Friday, June 20, 2008
"America is a country of strong families and strong values. My life's been blessed by both. I was raised by a single mom and my grandparents. We didn't have much money, but they taught me values straight from the Kansas heartland where they grew up. Accountability and self-reliance. Love of country. Working hard without making excuses. Treating your neighbor as you'd like to be treated. It's what guided me as I worked my way up -- taking jobs and loans to make it through college. It's what led me to pass up Wall Street jobs and go to Chicago instead, helping neighborhoods devastated when steel plants closed. That's why I passed laws moving people from welfare to work, cut taxes for working families and extended health care for wounded troops who'd been neglected. I approved this message because I'll never forget those values, and if I have the honor of taking the oath of office as president, it will be with a deep and abiding faith in the country I love."
The core message of this 60-second spot -- "the country I love" -- is designed to neutralize perceptions that Sen. Barack Obama is less than patriotic, in the wake of his earlier decision to forgo a flag pin and his wife's comment about not having been really proud of her country before now. The images of his mother and grandparents with Obama as a child serve a biographical function for viewers who are not that familiar with his life story, while also illustrating the values -- "accountability and self-reliance" -- that he wants to make part of his campaign message.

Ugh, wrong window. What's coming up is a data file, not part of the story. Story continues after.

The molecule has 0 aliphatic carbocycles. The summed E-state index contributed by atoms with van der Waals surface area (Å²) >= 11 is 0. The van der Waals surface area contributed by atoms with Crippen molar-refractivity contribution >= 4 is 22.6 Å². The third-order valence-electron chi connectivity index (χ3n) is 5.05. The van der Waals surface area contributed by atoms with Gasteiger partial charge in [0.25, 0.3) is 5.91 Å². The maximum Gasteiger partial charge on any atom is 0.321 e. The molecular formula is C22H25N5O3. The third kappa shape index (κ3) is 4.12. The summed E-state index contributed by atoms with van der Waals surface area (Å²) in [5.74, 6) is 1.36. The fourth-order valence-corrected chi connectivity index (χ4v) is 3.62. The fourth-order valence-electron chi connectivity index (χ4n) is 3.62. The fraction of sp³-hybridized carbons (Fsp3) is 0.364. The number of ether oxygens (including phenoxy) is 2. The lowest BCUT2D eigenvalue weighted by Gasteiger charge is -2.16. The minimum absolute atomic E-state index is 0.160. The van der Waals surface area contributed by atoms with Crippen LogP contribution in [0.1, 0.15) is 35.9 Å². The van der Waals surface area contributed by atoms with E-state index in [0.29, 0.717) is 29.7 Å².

Obama sponsored or co-sponsored -- but did not "pass" -- the welfare and tax measures but does not mention that these were in the Illinois legislature in 1997 and 2000. He sponsored congressional measures that helped hospitalized veterans, but in a relatively minor way: extending beyond 90 days the period in which they can receive free meals and free phone calls to family members.
Obama may have turned down Wall Street jobs after graduating from Columbia University in 1983, but he spent a year working for Business International Corp. in New York before becoming a community organizer in Chicago, and he later joined a law firm there.
With Obama speaking softly over gentle guitar music, the ad strikes a humble tone that contrasts with his passionate orations before big crowds.
Video of this ad can be found at www.washingtonpost.com/politics.